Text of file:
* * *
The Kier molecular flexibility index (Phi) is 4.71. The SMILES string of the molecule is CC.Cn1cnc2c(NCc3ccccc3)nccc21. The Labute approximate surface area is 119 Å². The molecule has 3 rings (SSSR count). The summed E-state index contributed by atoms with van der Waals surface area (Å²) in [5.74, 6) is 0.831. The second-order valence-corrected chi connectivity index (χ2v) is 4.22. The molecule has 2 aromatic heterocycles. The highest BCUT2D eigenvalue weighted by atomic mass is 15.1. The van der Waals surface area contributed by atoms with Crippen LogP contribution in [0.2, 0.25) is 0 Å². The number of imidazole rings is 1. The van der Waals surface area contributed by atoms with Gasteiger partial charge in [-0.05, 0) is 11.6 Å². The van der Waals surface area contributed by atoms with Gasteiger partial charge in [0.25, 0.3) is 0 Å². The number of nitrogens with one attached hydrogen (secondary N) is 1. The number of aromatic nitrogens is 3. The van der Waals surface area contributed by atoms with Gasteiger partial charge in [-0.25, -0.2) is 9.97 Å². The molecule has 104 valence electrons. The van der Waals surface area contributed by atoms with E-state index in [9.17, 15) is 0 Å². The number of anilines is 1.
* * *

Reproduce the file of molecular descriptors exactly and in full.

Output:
The Kier molecular flexibility index (Phi) is 4.71. The SMILES string of the molecule is CC.Cn1cnc2c(NCc3ccccc3)nccc21. The Labute approximate surface area is 119 Å². The molecule has 3 rings (SSSR count). The summed E-state index contributed by atoms with van der Waals surface area (Å²) in [5.74, 6) is 0.831. The second-order valence-corrected chi connectivity index (χ2v) is 4.22. The molecule has 2 aromatic heterocycles. The highest BCUT2D eigenvalue weighted by atomic mass is 15.1. The van der Waals surface area contributed by atoms with Crippen LogP contribution in [0.2, 0.25) is 0 Å². The number of imidazole rings is 1. The van der Waals surface area contributed by atoms with Gasteiger partial charge in [-0.05, 0) is 11.6 Å². The van der Waals surface area contributed by atoms with Gasteiger partial charge in [0.25, 0.3) is 0 Å². The number of nitrogens with one attached hydrogen (secondary N) is 1. The number of aromatic nitrogens is 3. The van der Waals surface area contributed by atoms with Gasteiger partial charge in [-0.25, -0.2) is 9.97 Å². The molecule has 104 valence electrons. The van der Waals surface area contributed by atoms with E-state index in [9.17, 15) is 0 Å². The number of anilines is 1.